Intel will be >doubling the core counts of its Xeon Scalable processors over the next two generations, courtesy of advanced process and packaging technologies. The 4th Gen Sapphire Rapids-SP lineup will be the first Xeon server family to leverage a chiplet/tiled design, pushing the counts to 60 for the first time. The succeeding Emerald Rapids and Granite Rapids families will continue to focus on compute density, doubling the number of compute dies at the high end.
Emerald Rapids will allegedly pack 64 high-performance Redwood Cove cores across four compute tiles, retaining the Intel 7 node. Unfortunately, the 5th Gen Xeon Scalable processors have been delayed until late 2023, or so MLID claims. This put it just a few months before the Granite Rapids launch.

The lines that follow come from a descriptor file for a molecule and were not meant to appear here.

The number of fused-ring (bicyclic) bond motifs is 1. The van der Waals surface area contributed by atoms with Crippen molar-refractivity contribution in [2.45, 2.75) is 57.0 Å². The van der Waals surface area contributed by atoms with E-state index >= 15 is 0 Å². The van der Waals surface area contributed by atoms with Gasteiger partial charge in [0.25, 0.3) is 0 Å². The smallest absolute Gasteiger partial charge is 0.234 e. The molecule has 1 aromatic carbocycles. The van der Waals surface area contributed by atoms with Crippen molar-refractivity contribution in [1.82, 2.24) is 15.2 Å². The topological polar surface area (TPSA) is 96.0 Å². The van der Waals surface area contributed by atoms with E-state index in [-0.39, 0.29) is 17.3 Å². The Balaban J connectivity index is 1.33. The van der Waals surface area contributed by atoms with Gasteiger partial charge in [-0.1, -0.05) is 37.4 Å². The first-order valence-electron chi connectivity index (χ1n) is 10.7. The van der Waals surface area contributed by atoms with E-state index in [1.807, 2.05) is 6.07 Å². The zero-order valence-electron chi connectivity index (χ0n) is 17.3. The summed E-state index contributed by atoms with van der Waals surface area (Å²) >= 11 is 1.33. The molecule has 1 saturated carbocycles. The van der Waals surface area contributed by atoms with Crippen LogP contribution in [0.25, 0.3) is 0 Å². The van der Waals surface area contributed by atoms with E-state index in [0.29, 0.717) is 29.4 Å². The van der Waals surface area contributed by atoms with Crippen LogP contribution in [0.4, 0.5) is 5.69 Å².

Granite Rapids will be the big one. Straight up doubling the core count to 128, it’ll be Intel’s most exciting enterprise platform in over a decade. It’ll leverage the Redwood Cove+ P-core, a minor refinement over the vanilla Redwood design. In addition to the denser compute, Granite will adopt the server-centric Intel 3 process node for better performance per mm2.
Granite Rapids-SP is slated to land in the first half of 2024 alongside AMD’s Turin family. Unfortunately for Intel, these Epyc CPUs will squeeze in as many 256 cores (512 threads) into a single socket design. Team Red is expected to pack up to 16 CCDs on the next-gen SP5 socket to achieve this feat. In addition to 256-core parts, we’ll also get 192-core SKUs.